Income inequality is reversed when Africans migrate to Europe, according to a new UN study about the reasons for moving. Although much higher earnings are a factor, intolerance at home often cements the decision. Nik Martin reports.
African women earn, on average, 11% more than African men when they migrate to Europe, a United Nations Development Program (UNDP) study published on Monday suggests.
The report, which interviewed 1,970 migrants from 39 African countries, including Nigeria, Senegal, Mali, Guinea, and Ivory Coast, showed the gender wage gap has resoundingly reversed in Europe, for those migrants at least. In Africa, the women surveyed earned 26% less than men.
The migrants questioned were living in 13 European nations, including Germany, Spain, Italy, Belgium and France, and had arrived through irregular means — in other words, they had not explicitly sought asylum or other protection. Some 91% of them said they had arrived by sea.
The report “Scaling Fences: Voices of Irregular African Migrants to Europe” reveals that 93% of those interviewed experienced danger on their journey, but only 2% said they would have stayed at home if they had known of the risks.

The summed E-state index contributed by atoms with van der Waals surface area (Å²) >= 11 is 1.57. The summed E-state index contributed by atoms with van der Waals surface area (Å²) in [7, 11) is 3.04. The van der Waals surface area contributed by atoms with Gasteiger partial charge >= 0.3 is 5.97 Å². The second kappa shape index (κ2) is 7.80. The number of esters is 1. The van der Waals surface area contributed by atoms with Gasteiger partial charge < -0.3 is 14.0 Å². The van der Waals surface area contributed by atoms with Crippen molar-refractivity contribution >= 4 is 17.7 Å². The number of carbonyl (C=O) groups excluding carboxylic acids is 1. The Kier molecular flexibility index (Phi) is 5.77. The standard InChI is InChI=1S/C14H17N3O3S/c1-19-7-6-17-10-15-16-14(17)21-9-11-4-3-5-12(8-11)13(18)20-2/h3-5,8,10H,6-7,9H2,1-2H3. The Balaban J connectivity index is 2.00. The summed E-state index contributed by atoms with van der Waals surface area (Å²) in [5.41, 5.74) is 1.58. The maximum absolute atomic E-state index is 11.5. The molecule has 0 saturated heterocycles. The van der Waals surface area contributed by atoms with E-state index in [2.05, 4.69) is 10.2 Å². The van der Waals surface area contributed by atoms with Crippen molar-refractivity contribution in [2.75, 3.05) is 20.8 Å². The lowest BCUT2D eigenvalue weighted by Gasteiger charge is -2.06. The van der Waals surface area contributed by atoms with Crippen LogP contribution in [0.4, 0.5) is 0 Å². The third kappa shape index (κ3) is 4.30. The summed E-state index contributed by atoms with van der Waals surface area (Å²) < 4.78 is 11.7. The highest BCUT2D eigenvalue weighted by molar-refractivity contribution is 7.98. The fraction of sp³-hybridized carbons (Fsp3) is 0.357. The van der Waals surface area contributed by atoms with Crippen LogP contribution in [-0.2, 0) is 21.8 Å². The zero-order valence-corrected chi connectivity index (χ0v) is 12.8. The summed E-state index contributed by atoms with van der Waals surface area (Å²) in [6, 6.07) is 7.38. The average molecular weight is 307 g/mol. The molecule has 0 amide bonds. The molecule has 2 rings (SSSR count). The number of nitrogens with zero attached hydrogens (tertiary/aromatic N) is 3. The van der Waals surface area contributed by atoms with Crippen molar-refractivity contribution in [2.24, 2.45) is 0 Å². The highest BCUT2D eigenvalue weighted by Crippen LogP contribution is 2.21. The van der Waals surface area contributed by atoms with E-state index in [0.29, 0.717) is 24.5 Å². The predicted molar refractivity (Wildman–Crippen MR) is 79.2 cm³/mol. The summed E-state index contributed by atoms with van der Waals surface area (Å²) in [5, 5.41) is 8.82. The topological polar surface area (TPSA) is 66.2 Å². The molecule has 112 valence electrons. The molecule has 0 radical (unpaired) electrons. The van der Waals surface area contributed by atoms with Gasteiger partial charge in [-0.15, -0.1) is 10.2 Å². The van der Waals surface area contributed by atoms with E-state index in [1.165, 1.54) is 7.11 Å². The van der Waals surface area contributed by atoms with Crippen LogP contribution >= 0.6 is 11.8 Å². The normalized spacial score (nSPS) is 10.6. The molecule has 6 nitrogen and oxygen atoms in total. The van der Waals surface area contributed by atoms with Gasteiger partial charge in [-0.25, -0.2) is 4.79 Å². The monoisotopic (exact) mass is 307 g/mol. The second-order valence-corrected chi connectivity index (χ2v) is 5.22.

Not just about money
Getting a job, and the chance of a higher income, was not the only motivation for migrating to Europe. Not all of those surveyed were poor in Africa or had low education levels.
Almost two-thirds had three or more reasons for trying to leave Africa, including educational opportunities in Europe, family reasons and governance/security at home.
The majority of those working were already earning competitive wages in their home countries. For two-thirds of those interviewed, earning or the prospect of earning in their home countries did not hold them back from traveling.
READ ALSO Book: The resilience of African women in Europe
UNDP said the report was produced to close gaps in the global evidence base and paint a clearer picture of why irregular migrants move from Africa to Europe.
The findings are especially salient as policymakers struggle to find ways of halting an exodus of skilled workers from Africa and uncontrolled migration to Europe. The UN says the report is a clarion call to continue to expand opportunity and choice at home for would-be migrants.